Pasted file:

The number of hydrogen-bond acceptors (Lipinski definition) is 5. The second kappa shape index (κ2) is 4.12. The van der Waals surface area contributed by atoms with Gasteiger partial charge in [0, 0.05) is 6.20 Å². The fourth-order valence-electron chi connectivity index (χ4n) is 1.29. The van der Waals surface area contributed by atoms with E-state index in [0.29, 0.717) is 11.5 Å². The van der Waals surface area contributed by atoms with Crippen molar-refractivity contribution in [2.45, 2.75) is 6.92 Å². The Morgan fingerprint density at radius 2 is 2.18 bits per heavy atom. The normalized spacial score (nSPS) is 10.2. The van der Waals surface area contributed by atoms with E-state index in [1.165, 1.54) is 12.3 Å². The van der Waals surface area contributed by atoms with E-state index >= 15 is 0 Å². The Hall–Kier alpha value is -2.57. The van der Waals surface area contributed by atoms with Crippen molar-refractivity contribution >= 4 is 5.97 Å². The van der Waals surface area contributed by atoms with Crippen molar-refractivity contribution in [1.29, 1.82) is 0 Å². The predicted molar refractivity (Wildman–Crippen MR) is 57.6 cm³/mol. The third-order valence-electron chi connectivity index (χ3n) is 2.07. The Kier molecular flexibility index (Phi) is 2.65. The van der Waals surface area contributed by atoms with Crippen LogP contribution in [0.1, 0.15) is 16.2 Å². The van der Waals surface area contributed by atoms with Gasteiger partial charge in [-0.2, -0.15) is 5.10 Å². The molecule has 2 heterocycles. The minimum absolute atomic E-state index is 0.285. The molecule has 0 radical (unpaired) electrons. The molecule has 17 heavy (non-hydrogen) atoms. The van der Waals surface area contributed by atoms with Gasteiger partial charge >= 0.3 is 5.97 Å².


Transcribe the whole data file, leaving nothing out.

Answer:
The number of hydrogen-bond acceptors (Lipinski definition) is 5. The second kappa shape index (κ2) is 4.12. The van der Waals surface area contributed by atoms with Gasteiger partial charge in [0, 0.05) is 6.20 Å². The fourth-order valence-electron chi connectivity index (χ4n) is 1.29. The van der Waals surface area contributed by atoms with E-state index in [0.29, 0.717) is 11.5 Å². The van der Waals surface area contributed by atoms with Crippen molar-refractivity contribution in [2.45, 2.75) is 6.92 Å². The Morgan fingerprint density at radius 2 is 2.18 bits per heavy atom. The normalized spacial score (nSPS) is 10.2. The van der Waals surface area contributed by atoms with E-state index in [1.165, 1.54) is 12.3 Å². The van der Waals surface area contributed by atoms with E-state index >= 15 is 0 Å². The Hall–Kier alpha value is -2.57. The van der Waals surface area contributed by atoms with Crippen molar-refractivity contribution >= 4 is 5.97 Å². The van der Waals surface area contributed by atoms with Crippen molar-refractivity contribution in [1.29, 1.82) is 0 Å². The predicted molar refractivity (Wildman–Crippen MR) is 57.6 cm³/mol. The third-order valence-electron chi connectivity index (χ3n) is 2.07. The Kier molecular flexibility index (Phi) is 2.65. The van der Waals surface area contributed by atoms with Crippen LogP contribution in [0.1, 0.15) is 16.2 Å². The van der Waals surface area contributed by atoms with Gasteiger partial charge in [-0.2, -0.15) is 5.10 Å². The molecule has 2 heterocycles. The minimum absolute atomic E-state index is 0.285. The molecule has 0 radical (unpaired) electrons. The molecule has 17 heavy (non-hydrogen) atoms. The van der Waals surface area contributed by atoms with Gasteiger partial charge >= 0.3 is 5.97 Å².